Newly spotted distant dwarf planet orbits the Sun every 700 years

It's so lonely and cold out here I don't even have a name

Dwarf planet 2015 RR245
The big wheel; 2015 RR245's huge orbit. Image: Alex Parker, OSSOS

Astroboffins are excited about a newly-discovered dwarf planet, despite not knowing what it looks like.

The discovery of 2015 RR245 comes from the Outer Solar System Origins Survey (OSSOS), which back in March spotted alignments in Kuiper Belt Objects that fuelled the controversial “planet X” theory.

The new object has so large an orbit that astronomers don't yet have enough data to do much more than say residents would only get to sing “Happy Birthday” about once every 700 Earth-years.

At least 2015 RR245 (its Astronomical Union's Minor Planet Center designation), was spotted not by an algorithm, but by a human. As Canada's University of Victoria explains, researcher and adjunct professor JJ Kavelaars spotted the object as a point of light moving on-screen.

Astronomy postdoc Michele Bannister put it like this: “There it was on the screen, this dot of light, moving so slow that it had to be at least twice as far as Neptune from the sun.”

So far, the researchers have worked out that the planet's orbit takes it more than 120 Earth-orbits away from the Sun, and it'll get a name when enough data has been gathered to characterise its orbit properly.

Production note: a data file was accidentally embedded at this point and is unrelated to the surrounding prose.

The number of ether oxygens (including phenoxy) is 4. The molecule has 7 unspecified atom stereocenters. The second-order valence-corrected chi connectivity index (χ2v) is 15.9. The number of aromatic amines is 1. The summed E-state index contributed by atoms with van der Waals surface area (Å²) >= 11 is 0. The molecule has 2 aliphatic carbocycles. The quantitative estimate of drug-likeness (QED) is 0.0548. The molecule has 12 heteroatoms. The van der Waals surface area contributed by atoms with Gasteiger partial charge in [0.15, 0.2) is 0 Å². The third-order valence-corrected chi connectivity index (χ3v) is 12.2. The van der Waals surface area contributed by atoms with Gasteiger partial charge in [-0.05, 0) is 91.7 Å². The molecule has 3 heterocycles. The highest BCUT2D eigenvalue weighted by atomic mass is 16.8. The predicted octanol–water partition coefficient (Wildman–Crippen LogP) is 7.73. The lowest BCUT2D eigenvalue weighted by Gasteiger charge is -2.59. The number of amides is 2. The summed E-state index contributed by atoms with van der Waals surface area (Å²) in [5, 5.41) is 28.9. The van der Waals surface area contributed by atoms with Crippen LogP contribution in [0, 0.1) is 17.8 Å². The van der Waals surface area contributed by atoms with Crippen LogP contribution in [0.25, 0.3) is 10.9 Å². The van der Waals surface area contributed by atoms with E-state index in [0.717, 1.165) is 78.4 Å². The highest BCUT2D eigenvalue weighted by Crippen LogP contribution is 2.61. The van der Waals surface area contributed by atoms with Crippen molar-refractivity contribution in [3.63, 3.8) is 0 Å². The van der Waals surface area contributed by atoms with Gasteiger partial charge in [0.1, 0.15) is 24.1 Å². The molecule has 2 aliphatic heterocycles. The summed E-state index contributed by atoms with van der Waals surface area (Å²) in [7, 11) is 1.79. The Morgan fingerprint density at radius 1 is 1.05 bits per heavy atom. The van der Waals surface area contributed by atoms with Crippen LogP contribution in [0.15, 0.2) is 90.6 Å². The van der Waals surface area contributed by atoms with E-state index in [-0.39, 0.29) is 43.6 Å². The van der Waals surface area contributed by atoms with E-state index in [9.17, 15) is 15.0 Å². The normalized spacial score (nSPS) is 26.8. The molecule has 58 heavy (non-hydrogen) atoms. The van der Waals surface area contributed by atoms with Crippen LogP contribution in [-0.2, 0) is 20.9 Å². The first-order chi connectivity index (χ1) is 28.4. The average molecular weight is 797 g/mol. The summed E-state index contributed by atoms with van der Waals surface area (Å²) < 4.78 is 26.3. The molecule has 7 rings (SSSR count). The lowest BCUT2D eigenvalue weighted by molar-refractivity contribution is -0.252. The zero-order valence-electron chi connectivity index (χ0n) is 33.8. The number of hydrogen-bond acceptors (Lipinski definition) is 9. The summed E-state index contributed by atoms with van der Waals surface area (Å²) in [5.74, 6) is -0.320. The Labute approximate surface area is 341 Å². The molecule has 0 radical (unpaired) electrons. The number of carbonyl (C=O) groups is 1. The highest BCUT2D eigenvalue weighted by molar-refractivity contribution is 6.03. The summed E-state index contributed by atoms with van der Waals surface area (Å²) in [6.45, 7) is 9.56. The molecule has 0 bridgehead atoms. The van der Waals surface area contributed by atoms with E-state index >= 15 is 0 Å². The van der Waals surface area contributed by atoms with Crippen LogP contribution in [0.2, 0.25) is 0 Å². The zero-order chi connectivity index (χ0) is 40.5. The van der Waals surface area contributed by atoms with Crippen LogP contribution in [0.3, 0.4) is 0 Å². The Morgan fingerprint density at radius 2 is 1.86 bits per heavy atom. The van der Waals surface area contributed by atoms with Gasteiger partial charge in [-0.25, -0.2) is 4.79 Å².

Since just one-seven-hundredth of 2015 RR245's orbit has been observed, it will be a few years before its orbit is known well enough for the object to get a name.

The astroboffins will also be studying the roughly 700 km object to decide whether it's smaller and bright, or larger and dull. That will wait for better measurement of its surface properties.

Bannister explained that since most distant dwarves are “painfully small and faint … it’s really exciting to find one that's large and bright enough to study in detail”.

Such planets can help us understand what “makes an object go from being an unchanging lumpy mashed-together structure of ice and rock to having geological processes that separate and rearrange its material, as happens on Pluto.”

The images that spotted the slow-moving lump were taken by the Canada-France-Hawaii Telescope (location: Maunakea, Hawaii).

In 2013, that telescope spotted a much lonelier planet – one apparently orbiting no sun at all. ®

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